Metabolic Syndrome Seen to Be Prevalent, and Possible Cause of Heart Disease, in Lupus Patients

Metabolic Syndrome Seen to Be Prevalent, and Possible Cause of Heart Disease, in Lupus Patients

People with systemic lupus erythematosus (SLE) are more prone to developing metabolic syndrome — a cluster of metabolic and cardiovascular risk factors that include hypertension, obesity, poor glucose tolerance, and high levels of cholesterol and triglycerides, like fat, in the blood — than others, new study reports, noting the syndrome as a likely cause of heart disease in these patients.

The study, “Prevalence and risk of metabolic syndrome in patients with systemic lupus erythematosus: A meta-analysis,” was published in the International Journal of Rheumatic Diseases.

Lupus patients are considered to be at risk of coronary heart disease (plaque buildup within the coronary arteries), with chances of a cardiovascular event estimated to be seven to 17 times higher in these patients than in the general population. Cardiovascular disease, in fact, is a known cause of mortality in people with lupus for longer than five years. But while this link has been demonstrated in numerous studies, the reason for it are not fully understood.

One possible factor is the presence of metabolic syndrome, as patients with this syndrome are prone to heart disease. Previous studies have also shown that metabolic syndrome is more common in lupus patients than in the general population.

However, metabolic syndrome’s prevalence among lupus patients in these studies varies widely, ranging from 3.3 percent to 45.2 percent. Researchers at the First Hospital of China Medical University, therefore, conducted a meta-analysis to better specify the prevalence of metabolic syndrome in lupus, and the relationship between the two illnesses.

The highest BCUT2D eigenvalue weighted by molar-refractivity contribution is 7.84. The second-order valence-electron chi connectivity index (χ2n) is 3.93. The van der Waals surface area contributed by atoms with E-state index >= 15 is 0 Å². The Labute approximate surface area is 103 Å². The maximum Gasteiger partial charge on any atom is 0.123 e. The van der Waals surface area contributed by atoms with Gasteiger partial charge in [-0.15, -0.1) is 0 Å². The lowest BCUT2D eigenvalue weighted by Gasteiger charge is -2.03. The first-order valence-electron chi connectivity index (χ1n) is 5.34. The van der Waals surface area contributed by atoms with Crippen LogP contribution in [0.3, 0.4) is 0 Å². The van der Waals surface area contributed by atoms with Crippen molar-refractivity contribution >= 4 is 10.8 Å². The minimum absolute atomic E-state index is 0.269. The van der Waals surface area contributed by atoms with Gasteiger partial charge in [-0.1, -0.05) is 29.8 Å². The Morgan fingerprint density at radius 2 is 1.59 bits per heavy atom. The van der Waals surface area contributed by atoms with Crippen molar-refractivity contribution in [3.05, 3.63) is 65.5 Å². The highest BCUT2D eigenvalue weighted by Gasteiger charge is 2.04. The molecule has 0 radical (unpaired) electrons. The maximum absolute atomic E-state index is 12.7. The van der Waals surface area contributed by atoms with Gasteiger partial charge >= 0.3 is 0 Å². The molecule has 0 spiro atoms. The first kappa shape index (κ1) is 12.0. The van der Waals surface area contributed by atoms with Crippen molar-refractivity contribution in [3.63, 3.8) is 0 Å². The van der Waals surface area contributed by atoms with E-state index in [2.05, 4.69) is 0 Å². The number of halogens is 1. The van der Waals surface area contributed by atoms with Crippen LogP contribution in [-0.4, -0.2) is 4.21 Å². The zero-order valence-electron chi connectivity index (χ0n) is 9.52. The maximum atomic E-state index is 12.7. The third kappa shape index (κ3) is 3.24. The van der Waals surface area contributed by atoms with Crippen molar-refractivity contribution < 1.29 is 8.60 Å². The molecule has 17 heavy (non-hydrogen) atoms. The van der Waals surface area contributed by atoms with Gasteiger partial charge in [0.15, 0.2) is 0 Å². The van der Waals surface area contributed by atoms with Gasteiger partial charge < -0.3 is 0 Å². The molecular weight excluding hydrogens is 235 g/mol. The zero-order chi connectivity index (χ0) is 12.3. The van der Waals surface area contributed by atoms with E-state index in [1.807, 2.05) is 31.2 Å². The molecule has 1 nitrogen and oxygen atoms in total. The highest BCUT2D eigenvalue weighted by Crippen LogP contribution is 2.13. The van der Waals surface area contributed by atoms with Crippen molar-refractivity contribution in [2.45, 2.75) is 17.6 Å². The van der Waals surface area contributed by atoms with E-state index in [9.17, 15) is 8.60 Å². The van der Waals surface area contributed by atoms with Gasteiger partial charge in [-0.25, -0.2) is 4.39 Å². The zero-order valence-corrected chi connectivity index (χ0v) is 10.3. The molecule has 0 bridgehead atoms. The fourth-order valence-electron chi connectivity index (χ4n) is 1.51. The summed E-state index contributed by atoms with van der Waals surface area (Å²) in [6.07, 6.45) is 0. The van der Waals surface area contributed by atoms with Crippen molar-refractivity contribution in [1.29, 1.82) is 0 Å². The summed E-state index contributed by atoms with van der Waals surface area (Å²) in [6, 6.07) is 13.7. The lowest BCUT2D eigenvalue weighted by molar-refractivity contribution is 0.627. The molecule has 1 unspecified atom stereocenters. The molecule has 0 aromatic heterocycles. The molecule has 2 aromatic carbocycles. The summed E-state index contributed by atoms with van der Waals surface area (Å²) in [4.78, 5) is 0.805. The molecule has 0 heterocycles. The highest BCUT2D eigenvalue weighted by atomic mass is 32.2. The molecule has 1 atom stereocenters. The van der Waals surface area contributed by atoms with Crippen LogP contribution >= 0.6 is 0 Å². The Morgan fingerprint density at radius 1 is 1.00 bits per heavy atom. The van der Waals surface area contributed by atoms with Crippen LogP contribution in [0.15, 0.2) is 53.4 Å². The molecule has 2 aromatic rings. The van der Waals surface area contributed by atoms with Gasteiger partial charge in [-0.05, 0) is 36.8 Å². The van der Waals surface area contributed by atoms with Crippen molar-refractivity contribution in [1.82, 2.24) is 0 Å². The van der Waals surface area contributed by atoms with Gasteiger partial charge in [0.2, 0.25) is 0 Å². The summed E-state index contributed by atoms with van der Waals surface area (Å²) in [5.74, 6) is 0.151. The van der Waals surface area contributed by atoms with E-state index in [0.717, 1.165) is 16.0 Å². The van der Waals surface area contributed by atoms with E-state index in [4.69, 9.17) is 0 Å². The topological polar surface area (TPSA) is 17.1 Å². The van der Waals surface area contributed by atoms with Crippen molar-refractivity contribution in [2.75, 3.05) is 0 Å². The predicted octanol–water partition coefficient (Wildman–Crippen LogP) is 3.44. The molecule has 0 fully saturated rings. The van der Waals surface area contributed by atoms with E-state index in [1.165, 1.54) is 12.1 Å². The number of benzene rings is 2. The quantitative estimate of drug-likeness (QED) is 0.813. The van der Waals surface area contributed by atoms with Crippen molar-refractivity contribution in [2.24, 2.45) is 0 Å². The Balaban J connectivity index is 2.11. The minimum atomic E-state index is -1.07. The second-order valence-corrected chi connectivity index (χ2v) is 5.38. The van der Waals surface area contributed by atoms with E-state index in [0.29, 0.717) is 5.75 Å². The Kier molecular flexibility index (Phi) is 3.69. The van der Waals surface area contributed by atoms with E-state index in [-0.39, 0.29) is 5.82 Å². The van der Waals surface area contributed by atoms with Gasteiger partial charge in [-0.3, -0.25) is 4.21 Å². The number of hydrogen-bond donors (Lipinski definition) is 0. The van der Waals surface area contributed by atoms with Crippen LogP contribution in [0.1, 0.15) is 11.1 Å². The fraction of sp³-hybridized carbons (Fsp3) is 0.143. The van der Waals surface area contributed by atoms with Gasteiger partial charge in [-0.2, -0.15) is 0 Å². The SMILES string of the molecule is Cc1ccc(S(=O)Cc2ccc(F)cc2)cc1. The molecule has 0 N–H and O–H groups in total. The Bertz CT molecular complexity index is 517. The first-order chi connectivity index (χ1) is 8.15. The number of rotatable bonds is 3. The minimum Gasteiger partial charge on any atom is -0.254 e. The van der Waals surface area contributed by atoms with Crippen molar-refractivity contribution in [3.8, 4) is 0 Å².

For the first analysis, they looked at data from 47 studies published between 2006 and 2016, involving a total of 8,367 SLE patients. For the second, they analyzed 24 studies, involving 2,744 lupus patients and 3,028 controls.

Pooled data showed the prevalence of metabolic syndrome was 26 percent in lupus patients. Statistical analysis further determined that the risk of metabolic syndrome in SLE patients was 1.88 times higher than in the control group.

Lupus patients in Africa had the highest prevalence of metabolic syndrome at a rate of 38 percent, with those in South America just behind, at 35 percent. Metabolic syndrome was least prevalent among lupus patients in Europe, at 21 percent.

Only lupus patients in Europe, North and South America, and Asia were found to more prone to metabolic syndrome than the general population. This finding means that, even though metabolic syndrome was most prevalent among lupus patients in Africa, the rate of prevalence was not statistically different than among the population at large.

Differences in metabolic syndrome rates worldwide could be attributed to a number of factors, such as genetics, environment, lifestyle changes, nutrition, and publication biases.

The link between lupus and cardiovascular disease, the researchers concluded, could well be due to the prevalence of metabolic syndrome in these patients. Particularly relevant is that lupus is characterized by chronic inflammation, and both metabolic syndrome and cardiovascular disease can be triggered by excessive inflammation.

“The analysis,” they wrote, summarized “all relevant researches and provided valuable evidence for prevention and treatment.”

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